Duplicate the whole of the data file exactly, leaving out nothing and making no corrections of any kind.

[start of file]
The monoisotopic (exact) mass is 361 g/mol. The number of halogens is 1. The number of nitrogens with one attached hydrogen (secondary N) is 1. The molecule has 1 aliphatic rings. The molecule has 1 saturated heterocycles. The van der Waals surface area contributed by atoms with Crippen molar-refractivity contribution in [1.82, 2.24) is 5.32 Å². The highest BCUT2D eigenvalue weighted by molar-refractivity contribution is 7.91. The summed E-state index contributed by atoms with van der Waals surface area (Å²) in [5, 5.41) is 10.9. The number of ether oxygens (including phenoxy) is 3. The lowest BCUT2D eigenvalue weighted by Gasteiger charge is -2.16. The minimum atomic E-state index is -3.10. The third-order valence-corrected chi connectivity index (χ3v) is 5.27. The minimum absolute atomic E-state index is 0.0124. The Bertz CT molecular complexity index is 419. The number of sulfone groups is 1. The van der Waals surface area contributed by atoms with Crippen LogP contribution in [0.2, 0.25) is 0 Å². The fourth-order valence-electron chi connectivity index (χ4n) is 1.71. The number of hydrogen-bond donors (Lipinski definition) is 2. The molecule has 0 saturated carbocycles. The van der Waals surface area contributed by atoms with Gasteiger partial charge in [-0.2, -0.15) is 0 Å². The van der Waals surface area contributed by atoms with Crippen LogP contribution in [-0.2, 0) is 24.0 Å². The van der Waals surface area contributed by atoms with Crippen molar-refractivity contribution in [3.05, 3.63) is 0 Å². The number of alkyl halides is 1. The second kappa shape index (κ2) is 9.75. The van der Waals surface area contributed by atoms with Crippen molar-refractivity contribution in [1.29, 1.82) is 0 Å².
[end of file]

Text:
The monoisotopic (exact) mass is 361 g/mol. The number of halogens is 1. The number of nitrogens with one attached hydrogen (secondary N) is 1. The molecule has 1 aliphatic rings. The molecule has 1 saturated heterocycles. The van der Waals surface area contributed by atoms with Crippen molar-refractivity contribution in [1.82, 2.24) is 5.32 Å². The highest BCUT2D eigenvalue weighted by molar-refractivity contribution is 7.91. The summed E-state index contributed by atoms with van der Waals surface area (Å²) in [5, 5.41) is 10.9. The number of ether oxygens (including phenoxy) is 3. The lowest BCUT2D eigenvalue weighted by Gasteiger charge is -2.16. The minimum atomic E-state index is -3.10. The third-order valence-corrected chi connectivity index (χ3v) is 5.27. The minimum absolute atomic E-state index is 0.0124. The Bertz CT molecular complexity index is 419. The number of sulfone groups is 1. The van der Waals surface area contributed by atoms with Crippen LogP contribution in [0.2, 0.25) is 0 Å². The fourth-order valence-electron chi connectivity index (χ4n) is 1.71. The number of hydrogen-bond donors (Lipinski definition) is 2. The molecule has 0 saturated carbocycles. The van der Waals surface area contributed by atoms with Gasteiger partial charge in [-0.2, -0.15) is 0 Å². The van der Waals surface area contributed by atoms with Crippen LogP contribution in [-0.2, 0) is 24.0 Å². The van der Waals surface area contributed by atoms with Crippen molar-refractivity contribution in [3.05, 3.63) is 0 Å². The number of alkyl halides is 1. The second kappa shape index (κ2) is 9.75. The van der Waals surface area contributed by atoms with Crippen molar-refractivity contribution in [1.29, 1.82) is 0 Å².